By Kathleen Christ, LMT, NCMBT

Native Americans call bentonite "ee-wha-kee", meaning "the mud that heals".

It is a natural and inexpensive tool that has been proven safe and effective for healing a variety of ailments.

Parrots and macaws that live in the Amazon rain forests regularly gather to excavate and ingest certain clays that are deposited along river banks. The regular diet of these birds is tree seeds that contain natural toxins that the trees produce to ensure propagation and survival of their species. The clays that the birds eat act as buffers, protecting them from the ill effects of the seeds' toxins. Their human counterparts are the Pomo Indians of California who eat, as a staple food, acorns that contain a bitter-tasting toxin. By adding clay to the acorns, they avoid both the bitter taste and the poison.

Clay has been used throughout civilization to promote health and healing. The ancient Egyptians were the first to use clay cosmetically to improve the health of the skin by applying facial masks and taking clay baths. French sailors consumed clay to prevent and cure dysentery, a bacterial infection of the intestines. People from many cultures have applied clay directly on themselves and their animals as a poultice to draw out infections in open wounds.

Certain healing clays are able to extract heavy metals, radioactive elements and many other toxins such as pesticides from the body. These clays, technically known as smectites, are formed from weathered deposits of volcanic ash. In Europe they are called montmorillonite clays after Mont Morillon, France where they are found. In the United States commercial deposits are mined near Ft. Benton, Wyoming and are therefore known as bentonite clays. The structure of bentonite is such that when it is hydrated, it swells, and the plate-like particles of clay open up, creating a large porous network that can absorb other substances like a sponge soaks up water. Aditionally, these clay particles have a negative electrical charge that allows them to absorb positively-charged heavy metals and hold on to them like a magnet. These properties make bentonite an ideal substance for cleaning up toxic wastes internally and externally.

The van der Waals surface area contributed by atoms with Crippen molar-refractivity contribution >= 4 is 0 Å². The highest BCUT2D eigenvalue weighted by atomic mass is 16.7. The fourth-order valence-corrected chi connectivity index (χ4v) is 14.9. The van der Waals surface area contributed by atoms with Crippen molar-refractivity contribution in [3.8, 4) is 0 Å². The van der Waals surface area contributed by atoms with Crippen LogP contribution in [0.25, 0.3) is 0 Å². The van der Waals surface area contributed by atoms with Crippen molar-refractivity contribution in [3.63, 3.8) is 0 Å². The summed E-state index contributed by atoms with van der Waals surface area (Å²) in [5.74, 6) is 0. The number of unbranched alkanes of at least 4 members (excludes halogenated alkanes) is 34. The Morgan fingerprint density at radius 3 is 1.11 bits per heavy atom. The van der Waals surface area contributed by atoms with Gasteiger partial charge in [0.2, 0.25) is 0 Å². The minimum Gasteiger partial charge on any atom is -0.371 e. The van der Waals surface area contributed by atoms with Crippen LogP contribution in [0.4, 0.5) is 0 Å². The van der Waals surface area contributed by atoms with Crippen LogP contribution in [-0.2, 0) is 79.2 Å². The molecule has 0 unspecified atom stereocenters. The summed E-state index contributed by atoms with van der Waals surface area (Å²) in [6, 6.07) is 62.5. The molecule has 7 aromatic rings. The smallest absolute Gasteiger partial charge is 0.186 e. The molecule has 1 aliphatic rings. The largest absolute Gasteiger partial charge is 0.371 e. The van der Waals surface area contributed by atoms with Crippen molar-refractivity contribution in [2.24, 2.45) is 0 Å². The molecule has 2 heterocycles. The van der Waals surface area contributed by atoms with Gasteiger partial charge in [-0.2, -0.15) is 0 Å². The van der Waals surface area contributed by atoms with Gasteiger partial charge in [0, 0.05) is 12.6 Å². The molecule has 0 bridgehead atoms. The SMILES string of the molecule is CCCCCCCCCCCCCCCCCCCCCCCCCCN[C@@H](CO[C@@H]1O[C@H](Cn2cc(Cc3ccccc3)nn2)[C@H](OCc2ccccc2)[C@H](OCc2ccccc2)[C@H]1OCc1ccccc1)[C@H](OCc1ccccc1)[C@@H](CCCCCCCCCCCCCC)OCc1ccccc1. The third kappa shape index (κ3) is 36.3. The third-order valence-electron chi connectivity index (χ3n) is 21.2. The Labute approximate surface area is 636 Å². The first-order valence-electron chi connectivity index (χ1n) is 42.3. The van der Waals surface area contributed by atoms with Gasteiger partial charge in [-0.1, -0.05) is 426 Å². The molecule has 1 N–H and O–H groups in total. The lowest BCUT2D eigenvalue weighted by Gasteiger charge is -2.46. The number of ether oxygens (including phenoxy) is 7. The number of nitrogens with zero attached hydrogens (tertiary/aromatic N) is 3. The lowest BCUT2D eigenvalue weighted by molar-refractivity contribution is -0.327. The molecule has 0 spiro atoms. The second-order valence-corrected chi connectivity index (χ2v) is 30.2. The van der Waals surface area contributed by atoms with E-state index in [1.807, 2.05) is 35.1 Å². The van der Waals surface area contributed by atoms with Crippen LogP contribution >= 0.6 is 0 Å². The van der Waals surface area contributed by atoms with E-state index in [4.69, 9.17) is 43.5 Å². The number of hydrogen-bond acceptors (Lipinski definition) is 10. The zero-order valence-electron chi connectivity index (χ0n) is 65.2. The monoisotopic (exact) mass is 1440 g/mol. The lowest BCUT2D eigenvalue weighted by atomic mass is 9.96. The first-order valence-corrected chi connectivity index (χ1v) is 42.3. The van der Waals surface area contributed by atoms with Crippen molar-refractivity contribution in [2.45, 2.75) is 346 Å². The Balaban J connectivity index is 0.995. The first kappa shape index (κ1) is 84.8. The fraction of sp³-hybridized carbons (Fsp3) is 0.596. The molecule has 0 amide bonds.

Following the Chernobyl Nuclear Power Plant disaster in 1986, Russian soldiers passed out chocolate bars that contained French Green Clay. Consuming this clay helped people absorb and eliminate the radioactive materials in their bodies. A similar approach worked for Russian farmers who fed their contaminated cattle grain mixed with bentonite clay. After a period of time they were able to legally market their cattle, once the radioactivity in their bodies had been reduced to acceptable levels.

Eighty percent of detoxification is processed through the liver. Ingested bentonite clays absorb toxins that the liver has processed for elimination and deposited into the small intestines.

The clay electromagnetically binds the toxins making sure that they are not reabsorbed into the bloodstream before being excreted. Make certain that the clay you choose for ingesting is edible, because some bentonite clays are intended for external use only. It's best to consume the clay between meals so it doesn't interfere with digestion.

Clay baths, designed to pull toxins out of the body, can easily be administered at home. A few cups of dry bentonite clay powder are stirred into a hot bath. A person simply lies in the bath for twenty minutes and the mud draws the toxins out through the pores of the skin. Sometimes a dark sludge containing these poisons will settle in the bottom of the tub. Soaking just your feet in a foot bath that contains a smaller amount of clay can also draw out significant amounts of toxins.